Solubility, Polymorphism, Crystallinity, Crystal Habit, and Drying Scheme of (R, S)-(±)-Sodium Ibuprofen Dihydrate - Pharmaceutical Technology

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Solubility, Polymorphism, Crystallinity, Crystal Habit, and Drying Scheme of (R, S)-(±)-Sodium Ibuprofen Dihydrate
The racemic compound (R, S)-()-ibuprofen is a popular and well understood active pharmaceutical ingredient, but it has several disadvantageous formulation properties such as poor solubility, low melting point, and potential esterification with excipients containing an hydroxyl group. The authors investigate the use of an (R, S)-()-ibuprofen salt to evaluate these problems using various analytical methods to determine the polymorphism, crystallinity, and drying scheme.

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Table II: Total Hildebrand values for solvents at 25 8C versus enthalpies and entropies of solution of (R, S)-(6)-sodium ibuprofen dihydrate.
The values of (ΔHd) and (ΔSd) for (R, S)-()-sodium ibuprofen dihydrate are summarized in Table II for qualitative comparisons. The positive values of ΔHd in Table II indicate that the energy of attraction of (R, S)-()-sodium ibuprofen dihydrate with each other, and the energy of attraction of the solvent molecules with each other were lower than the energy of attraction of (R, S)-()-sodium ibuprofen dihydrate and the solvent molecules in the solution. Heat was absorbed to make (R, S)-()-sodium ibuprofen dihydrate dissolve in the solvent. The solubility of (R, S)-()-sodium ibuprofen dihydrate increased with temperature. The positive values of (ΔSd) in Table II show that (R, S)-()-sodium ibuprofen dihydrate-solvent systems became less ordered as (R, S)-()-sodium ibuprofen dihydrate dissolved into the solution. The entropy gain of the whole system was the main driving force for dissolution.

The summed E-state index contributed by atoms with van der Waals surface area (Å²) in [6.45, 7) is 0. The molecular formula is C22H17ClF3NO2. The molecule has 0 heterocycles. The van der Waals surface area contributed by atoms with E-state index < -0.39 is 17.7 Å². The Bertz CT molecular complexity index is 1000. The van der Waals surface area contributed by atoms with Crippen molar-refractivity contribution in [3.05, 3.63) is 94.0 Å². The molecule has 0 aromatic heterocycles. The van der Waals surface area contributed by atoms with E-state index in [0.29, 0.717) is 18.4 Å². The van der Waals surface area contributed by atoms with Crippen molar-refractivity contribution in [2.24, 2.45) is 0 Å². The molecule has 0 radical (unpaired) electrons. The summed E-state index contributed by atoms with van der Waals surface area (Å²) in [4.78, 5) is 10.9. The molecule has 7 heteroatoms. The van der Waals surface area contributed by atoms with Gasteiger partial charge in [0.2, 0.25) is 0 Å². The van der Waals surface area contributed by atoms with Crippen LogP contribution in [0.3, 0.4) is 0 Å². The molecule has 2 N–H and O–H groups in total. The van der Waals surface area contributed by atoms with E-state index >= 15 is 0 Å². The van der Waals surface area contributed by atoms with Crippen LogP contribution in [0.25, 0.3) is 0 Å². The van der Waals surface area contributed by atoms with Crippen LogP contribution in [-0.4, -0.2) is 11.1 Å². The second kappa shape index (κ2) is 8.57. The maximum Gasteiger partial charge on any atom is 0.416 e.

Table III. Solvent miscibility table, cosolvent, and antisolvent systems of (R,S)-(6)-sodium ibuprofen dihydrate.
Because of the symmetrical nature of the solvent miscibility table (see Table III), the number of boxes was divided by 2, except for the diagonal boxes (13). Based on the solvent miscibility studies of the solvent pairs of the 23 solvents, 36 gray boxes were divided by 2 to give 18 immiscible pairs in total (see Table III). The form space (i.e,. a possible location for discovering a new polymorph) of the pure-solvent systems for the initial solvent-screening was limited to the number of good pure solvents (repesented by the yellow boxes). The form space for (R, S)-()-sodium ibuprofen dihydrate was 9. However, if the good cosolvent systems (i.e., binary miscible mixtures of good solvents) were taken into account, the form space would be extended to the total number of blue boxes in the solvent miscibility table divided by 2 (see Table III), which was equal to 36. In addition, if the antisolvent systems (i.e., binary miscible mixtures of a good and a bad solvent) also were considered, the form space of the antisolvent systems was calculated as the number of green boxes in the solvent miscibility table divided by 2 (see Table III); this value was 109.

Consequently, the total form space should then be at least equal to 9 + 36 + 109 =154. The total form space is expected to expand dramatically if various solvent compositions of binary mixtures, temperatures, and ternary solvent systems also are considered. Solid generation by temperature cooling only was applied in the yellow regions, yet the same crystallization mode could be applied to the blue regions in the solvent-miscibility table (see Table III). For the green regions (see Table III), solid generation is achieved isothermally by adding an antisolvent. Generally, no attempts are made for solid generation in the regions of immiscible solvent pairs (represented by the purple boxes), bad solvents (represented by the red boxes), and cosolvents of bad solvents (i.e., binary mixture of miscible bad solvents) (represented by the white boxes) in the solvent miscibility table (see Table III). References of other miscible solvents pairs from organic solvents other than the 23 solvents listed in Table III are available in the literature (19, 20).


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